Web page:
General Pulaski Parade / Polish Parade in NYC – Part 1

I was late to the parade.  I’m never late to parades!  But, I was late.  Okay, it wasn’t my fault (sorta):

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See?  It says the General Pulaski Memorial Parade started at 2pm.  Nope.  Try noon.

Actually, there was a link to the website that I didn’t bother to check, but it would have set me straight.  I should never trust the http://www.nyc.gov “City Events Calendar”.  They are wrong so often that I should only use them as a first pass.

The Pulaski Parade (or the Polish Parade or the Poland Parade or whatever you want to call it) is actually an old favorite of mine.  Almost every parade has something distinctive about it, aside from the group it is dedicated to.  With the Pulaski Parade, it is the “Miss Polonia” phenomenon.  The Poles love to show off their attractive women and they do it with an odd flair:  there can be lots of Miss Polonias.  Lots of them.

In fact, I’m going to have a future post dedicated only to them.  I have to admit that I find it wonderful and interesting and altogether different in a way that I like.  They break it out as Miss Polonia of this place and that place and they also have “Junior Miss Polonia” or, alternatively, “Little Miss Polonia”.  This year I even spotted one “Mr. Polonia”.  Give me a day or two to write and post the story.

There were three parades this weekend, and each of them has the same issue:  the crowds.  The Korean Parade made due without a Korean viewing audience.  I can tell you that there were lots and lots of Poles in the Pulaski Parade crowd and they have their own way of cheering:  they have conversations with the marchers.  In Polish, of course.  More on that shortly.

I left my place before 1pm because I knew I needed to find a good spot.  As I was getting toward 5th Avenue, I started hearing loudspeakers and music and saw a float go past!  It had been going on for around an hour by the time I arrived.  I felt guilty.  But then I ended up staying until after 5:30pm so I think I can credit myself with having been to the parade.

Here’s what I saw at the corner of 41st Street and Fifth Avenue:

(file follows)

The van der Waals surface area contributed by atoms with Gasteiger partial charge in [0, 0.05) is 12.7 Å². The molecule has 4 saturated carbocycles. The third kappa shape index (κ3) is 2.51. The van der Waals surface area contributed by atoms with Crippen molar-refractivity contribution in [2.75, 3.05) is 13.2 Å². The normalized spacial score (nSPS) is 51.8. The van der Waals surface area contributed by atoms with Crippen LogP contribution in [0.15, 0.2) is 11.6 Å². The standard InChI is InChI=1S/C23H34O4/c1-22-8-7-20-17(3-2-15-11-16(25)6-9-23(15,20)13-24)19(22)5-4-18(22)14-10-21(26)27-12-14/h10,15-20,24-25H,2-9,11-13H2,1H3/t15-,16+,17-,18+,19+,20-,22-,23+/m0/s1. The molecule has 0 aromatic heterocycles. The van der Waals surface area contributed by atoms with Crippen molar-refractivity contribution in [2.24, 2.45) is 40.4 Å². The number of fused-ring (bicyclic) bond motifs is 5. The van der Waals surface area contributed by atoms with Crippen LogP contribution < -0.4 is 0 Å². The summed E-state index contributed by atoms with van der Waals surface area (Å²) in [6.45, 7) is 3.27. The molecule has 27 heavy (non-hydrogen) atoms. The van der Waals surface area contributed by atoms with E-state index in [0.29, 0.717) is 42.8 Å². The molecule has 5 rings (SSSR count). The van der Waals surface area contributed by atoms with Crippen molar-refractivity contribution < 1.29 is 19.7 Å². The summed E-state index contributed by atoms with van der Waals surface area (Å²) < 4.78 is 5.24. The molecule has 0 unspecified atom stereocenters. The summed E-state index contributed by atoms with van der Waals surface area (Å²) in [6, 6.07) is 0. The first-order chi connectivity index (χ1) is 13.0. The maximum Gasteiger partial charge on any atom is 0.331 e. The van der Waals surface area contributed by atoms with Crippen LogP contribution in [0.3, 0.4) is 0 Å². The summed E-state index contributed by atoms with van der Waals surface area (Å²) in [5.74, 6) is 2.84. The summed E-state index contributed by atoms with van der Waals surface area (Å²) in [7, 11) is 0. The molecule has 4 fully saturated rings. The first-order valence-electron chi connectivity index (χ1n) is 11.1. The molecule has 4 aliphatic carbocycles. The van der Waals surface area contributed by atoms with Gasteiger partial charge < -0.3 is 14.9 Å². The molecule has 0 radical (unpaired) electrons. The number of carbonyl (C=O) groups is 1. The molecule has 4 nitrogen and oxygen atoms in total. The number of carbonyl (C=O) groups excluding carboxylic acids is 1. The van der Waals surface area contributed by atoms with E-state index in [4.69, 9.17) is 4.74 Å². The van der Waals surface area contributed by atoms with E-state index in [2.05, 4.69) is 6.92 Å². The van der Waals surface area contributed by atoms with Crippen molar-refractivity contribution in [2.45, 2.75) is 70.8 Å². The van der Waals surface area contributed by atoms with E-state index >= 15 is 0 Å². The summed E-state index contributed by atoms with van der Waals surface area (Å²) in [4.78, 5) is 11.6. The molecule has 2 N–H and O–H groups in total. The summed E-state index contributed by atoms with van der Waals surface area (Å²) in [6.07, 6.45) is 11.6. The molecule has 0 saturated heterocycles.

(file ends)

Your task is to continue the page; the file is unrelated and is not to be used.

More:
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This was pretty new to me.  They actually had a group introducing the floats over loudspeakers using both Polish and English.  This parade, always a big one, has really stepped up to the plate.  That’s the New York Public Library behind them.  I had planned on getting a place on the steps, but it was jammed so I ended up going a couple of blocks south.

I saw this particular sweatshirt all over the place.

20071007-pulaski-parade-04-polska-shirts.jpg

As I went along, I found a pretty good spot…defined as right near a lot of people speaking Polish amongst themselves.  I love that kind of immersion.

Once I got there, I saw a Polish military contingent going by.  The crowd started calling out to the marchers and the marchers starting having conversations back.  There was tremendous good humor and fun in it and this picture typifies the joy I sensed in the crowd and the marchers.

20071007-pulaski-parade-07-exuberant-military-woman.jpg

I haven’t the foggiest idea of what they were talking about or what/whom was being pointed out.  Okay, I said there was joy in this, but not always and not by everybody.  Not a fair statement, but the dourness of this family probably belies something like being overwhelmed by what was going on and knowing they were headed toward the loudspeakers and the BIG crowd.

20071007-pulaski-parade-06-dour-family.jpg

There was a big crowd, but it wasn’t Puerto Rican Parade big.

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The following picture of a marching band is something of a mystery to me.  I don’t know if it’s a traditional outfit, a comedy outfit, or a traditional comedy outfit.

20071007-pulaski-parade-09-band-in-weird-outfits.jpg

There were at least two contigents of scouts.  I don’t know if they are Boy and Girl Scouts or just an independent Polish version of it.  The scouting concept seems pretty popular though.

20071007-pulaski-parade-10-polish-scouts.jpg

The last bit I’ll mention in today’s post is actually a WWII group that commemorates the Polish contribution.  When I first saw it, I first thought about how Poland had been overrun at the beginning of the war (by both Germans and Russians) and then remembered how many of its soldiers had ended up in Britain and fought on the Western Front where they faced execution if captured.

20071007-pulaski-parade-11-wwii-re-creation.jpg

-H

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4 Comments on “General Pulaski Parade / Polish Parade in NYC – Part 1”


  1. […] Famous Ankles Documenting my wanderings around and about NYC « General Pulaski Parade / Polish Parade in NYC – Part 1 […]


  2. […] Pulaski Parade / Polish Parade in NYC – Part 3 I’ve led you on for two posts before putting in my favorite part:  Miss Polonia.  This is the part to the Polish Parade that […]


  3. […] worst part of the parade is that it was so sparsely attended.  When I went to the Polish Day Parade, also held on a Sunday on 5th Avenue, it was jammed.  On the other hand, here’s a couple of […]

  4. Maggie Says:

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